isotopy if its generator $\G_\epsilon$ is locally (globally) Hamiltonian.
It is a well known result that $g_\epsilon$ is a family of
symplectic mappings if and only if $g_0$ is symplectic and is
a locally Hamiltonian isotopy. Similarly, it is a family
of exact symplectic mappings if $g_0$ is exact symplectic and
$g_\epsilon$ is a globally Hamiltonian isotopy.
Note that given a function $F$, we can compute $dF$ and, because $\gamma$
is nondegenerate, we can find a unique $\F$ such that
$i(\F) \gamma = dF$.
Conversely, given $\F$, $i(\F) \gamma = dF$ determines $F$ up to
an additive constant on every connected component.
\CLAIM Definition(uniformintegrable)
Let $H_0$ be an integrable Hamiltonian, $H_\epsilon$ be an
analytic family agreeing
with $H_0$ when $\epsilon=0$.
We say that $H_\epsilon$ is a uniformly integrable family
if we can find an analytic family
of canonical transformations $g_\epsilon$ and a family of integrable
Hamiltonians $I_\epsilon$ such that
$$\eqalign{
&H_0 = I_0\ ,\qquad g_0 = Id\cr
&H_\epsilon \circ g_\epsilon = I_\epsilon\cr}
\EQ(integrability)$$
In the literature, one sometimes finds the
notion of relatively integrable family.
\CLAIM Definition (relativeintegrable)
We say that $H_\epsilon$ is $H_0$integrable if we can find a family of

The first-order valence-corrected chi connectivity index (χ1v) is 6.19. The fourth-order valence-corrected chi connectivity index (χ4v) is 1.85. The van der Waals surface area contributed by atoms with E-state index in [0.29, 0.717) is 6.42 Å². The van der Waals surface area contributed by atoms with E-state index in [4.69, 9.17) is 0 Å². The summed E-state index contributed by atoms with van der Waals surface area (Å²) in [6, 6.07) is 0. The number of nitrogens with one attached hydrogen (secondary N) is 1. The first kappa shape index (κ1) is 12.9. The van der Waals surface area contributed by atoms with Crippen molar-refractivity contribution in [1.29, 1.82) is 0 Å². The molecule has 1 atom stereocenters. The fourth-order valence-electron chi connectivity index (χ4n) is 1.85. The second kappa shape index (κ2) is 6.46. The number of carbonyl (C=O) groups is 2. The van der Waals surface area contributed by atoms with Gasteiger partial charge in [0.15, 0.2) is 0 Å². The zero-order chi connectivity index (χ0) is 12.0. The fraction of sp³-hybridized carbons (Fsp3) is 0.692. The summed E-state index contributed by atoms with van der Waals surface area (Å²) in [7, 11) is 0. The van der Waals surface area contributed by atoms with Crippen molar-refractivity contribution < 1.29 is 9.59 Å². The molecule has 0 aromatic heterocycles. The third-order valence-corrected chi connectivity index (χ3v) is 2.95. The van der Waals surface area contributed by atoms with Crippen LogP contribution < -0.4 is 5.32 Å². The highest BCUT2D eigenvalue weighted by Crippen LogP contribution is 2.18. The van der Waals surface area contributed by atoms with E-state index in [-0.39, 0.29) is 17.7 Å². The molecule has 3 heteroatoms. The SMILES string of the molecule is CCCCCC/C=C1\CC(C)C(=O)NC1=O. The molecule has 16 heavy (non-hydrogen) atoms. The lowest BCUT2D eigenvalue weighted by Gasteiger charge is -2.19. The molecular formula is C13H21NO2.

canonical transformations $g_\epsilon$ and a $C^r$family of real valued
functions of a real variable $F_\epsilon$ in such a way that
$$\eqalign{
&g_0 = Id\ ,\quad F_0 = Id\cr
&H_\epsilon \circ g_\epsilon = F_\epsilon (H_0)\cr}
\EQ(relativeintegrability)$$
We will refer to the $g_\epsilon$ as the integrating transformations.
The reason to introduce the concept of relative integrability is that if
\equ(relativeintegrability) is met, we can understand
the dynamics of all the Hamiltonians $H_\epsilon$ in terms of the dynamics
of $H_0$.
This is advantageous when the dynamics of $H_0$ is ``well understood.''
Of course, when $H_0$ is integrable, the dynamics is well understood
because of the explicit solution.
Nevertheless, a system may have dynamics for which a great deal is
known even if there are no explicit formulas.
Note also that the problem of relative integrability is geometrically
more natural than the problem of integrability.
It does not use the fact that there exist action and angle variables
and, hence, it makes sense to pose the problem in any manifold.
In particular, there are less stringent notions of
actionangle variables (see e.g. \cite{Du}) where much of
the ideas here could carry over.
In this paper, however, we will only consider the problem of relative
integrability with respect to an integrable system.
The papers \cite{CEG} and \cite{LMM}
consider the problem of relative integrability of Anosov systems,
which certainly do not have action angle variables.
In the relatively integrable case, we will use some more